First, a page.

by Steve Stover

Smarts from within: 3 reasons to embrace machine learning

Nov 28, 2017
Artificial IntelligenceITSMMachine Learning

Why investing in machine learning technology and AI capabilities makes sense to drive smarter and more automated enterprise service management.

artificial intelligence / machine learning
Credit: Thinkstock

At Dreamforce earlier this month, a key theme to Salesforce’s annual event that attracts over 100,000 attendees was intelligence. Salesforce’s artificial intelligence (AI) platform, Salesforce Einstein, and the launch of myEinstein, drove forward that theme, introducing a new machine learning platform to help customers build custom AI applications across Salesforce using point-and-click methods instead of manual coding.

With myEinstein, Salesforce is further pushing automated capabilities into customer relationship management (CRM), helping companies deploy new AI features such as predictive functionality and bots that arm customer service agents with new tools to help them to be more strategic and effective in their jobs. CRM plays a critical role as the interface between customer requests and company services. Automated service management provides a similar function within the organization in departments including IT, HR and Finance, giving internal service desks the functionality to enable more efficient employee onboarding, IT help desk support and payment tracking.

There are three reasons CIOs would do well to embrace machine learning in their own enterprise service management solutions to drive smarter and automated capabilities.

1. It is what your users expect

The consumerization of IT is driving demand for intuitive and comprehensive platforms that better understand and serve user needs, intelligently remembering and leveraging past engagements to predict service requests. Much like a traveler ordering an Uber instead of hailing a cab, employees will start expecting a similar experience from the technology within IT service management. This applies to external customers and internal employees who both expect new intelligent features that can rapidly and accurately route their issues to rapid resolution, ultimately providing a better experience through improved self-service.

2. There’s money to be saved

In today’s enterprise environments, many departments track service requests manually through spreadsheets and emails, or by using a basic ticket management system. Those manual processes very quickly require massive amounts of money and personnel to maintain. With machine learning, companies can rapidly save money and achieve massive productivity gains thanks to new features that automate those previously manual processes. Technicians usually inspect the vital pieces of information that are submitted, such as who submitted it, from which department, under what category, and if approvals are necessary. Following that first review, they will route the ticket or request to where it belongs based on that information. When adding up all of those tickets and requests, that’s a lot of time. For HR and IT staff, more autonomous service management means hours of time savings, which can be used to focus on more strategic tasks instead, and deliver consistently high-quality services.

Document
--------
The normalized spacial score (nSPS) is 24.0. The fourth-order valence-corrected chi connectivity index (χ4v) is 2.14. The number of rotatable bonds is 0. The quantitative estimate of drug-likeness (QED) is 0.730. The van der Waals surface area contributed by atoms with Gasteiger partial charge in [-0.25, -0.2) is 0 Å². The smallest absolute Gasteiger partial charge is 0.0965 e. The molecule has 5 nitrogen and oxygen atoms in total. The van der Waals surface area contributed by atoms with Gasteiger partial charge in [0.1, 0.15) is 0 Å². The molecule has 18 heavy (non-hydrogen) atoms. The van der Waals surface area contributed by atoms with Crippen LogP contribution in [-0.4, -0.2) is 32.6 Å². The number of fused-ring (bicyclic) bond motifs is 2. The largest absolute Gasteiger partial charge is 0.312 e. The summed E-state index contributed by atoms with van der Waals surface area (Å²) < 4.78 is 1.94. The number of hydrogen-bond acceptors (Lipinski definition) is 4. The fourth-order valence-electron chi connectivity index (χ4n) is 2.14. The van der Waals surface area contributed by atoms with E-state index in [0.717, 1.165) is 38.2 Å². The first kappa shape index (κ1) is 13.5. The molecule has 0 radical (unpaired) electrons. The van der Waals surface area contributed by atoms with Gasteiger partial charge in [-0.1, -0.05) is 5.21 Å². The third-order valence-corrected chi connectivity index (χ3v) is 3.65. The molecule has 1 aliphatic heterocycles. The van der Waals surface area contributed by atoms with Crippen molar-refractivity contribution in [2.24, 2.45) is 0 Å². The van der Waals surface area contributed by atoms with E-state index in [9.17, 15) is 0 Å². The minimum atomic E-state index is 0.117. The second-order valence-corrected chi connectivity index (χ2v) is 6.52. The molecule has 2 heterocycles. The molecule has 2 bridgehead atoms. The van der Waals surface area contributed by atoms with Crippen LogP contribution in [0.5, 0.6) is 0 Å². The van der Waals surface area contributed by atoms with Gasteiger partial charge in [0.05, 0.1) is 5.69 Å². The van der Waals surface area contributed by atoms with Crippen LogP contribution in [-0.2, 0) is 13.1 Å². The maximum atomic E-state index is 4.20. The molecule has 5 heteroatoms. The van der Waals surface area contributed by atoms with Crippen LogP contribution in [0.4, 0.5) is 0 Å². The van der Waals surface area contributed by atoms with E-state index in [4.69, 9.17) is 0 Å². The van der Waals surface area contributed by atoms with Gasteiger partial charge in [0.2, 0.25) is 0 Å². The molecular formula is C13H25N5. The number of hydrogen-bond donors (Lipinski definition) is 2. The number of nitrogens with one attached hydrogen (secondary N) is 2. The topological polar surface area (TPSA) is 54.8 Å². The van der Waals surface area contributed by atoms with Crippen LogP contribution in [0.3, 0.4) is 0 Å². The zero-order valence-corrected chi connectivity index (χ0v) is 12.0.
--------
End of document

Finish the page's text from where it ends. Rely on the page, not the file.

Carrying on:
3. Services to self-resolve

Machine learning will power the self-resolving service platform. Thanks to machine learning capabilities that can constantly track user behavior and make smart suggestions, service management solutions will be able to offer self-help options that reduce the number of tickets entered into the service desk. Most tickets that are submitted to service desks are issues that have been previously addressed. By comparing and analyzing new tickets against historical ticket data, service management platforms powered by machine learning can suggest categories and sub-categories for submitted tickets, and identify and group similar tickets as a possible growing trend thereby helping administrators more quickly recognize larger issues that need to be escalated. This approach can dramatically simplify the ticket routing process to drive faster time to resolution, as well as more accurate reporting.

As technology evolves, the future of service management will incorporate bots and voice recognition to provide more versatility in resolutions for users. For example, an account executive on the road will be able to communicate an issue through the Bluetooth in their car, while a bot suggests self-service solutions or offers to create a ticket.

The role of the CIO is to spearhead the adoption of new technology innovation to support company growth and momentum. In the same way that CIOs were on the front lines to deploy cloud-based solutions and internet-connected services five years ago, it’s only a matter of time before machine learning capabilities become a standard feature in any organization that values customer and employee service support.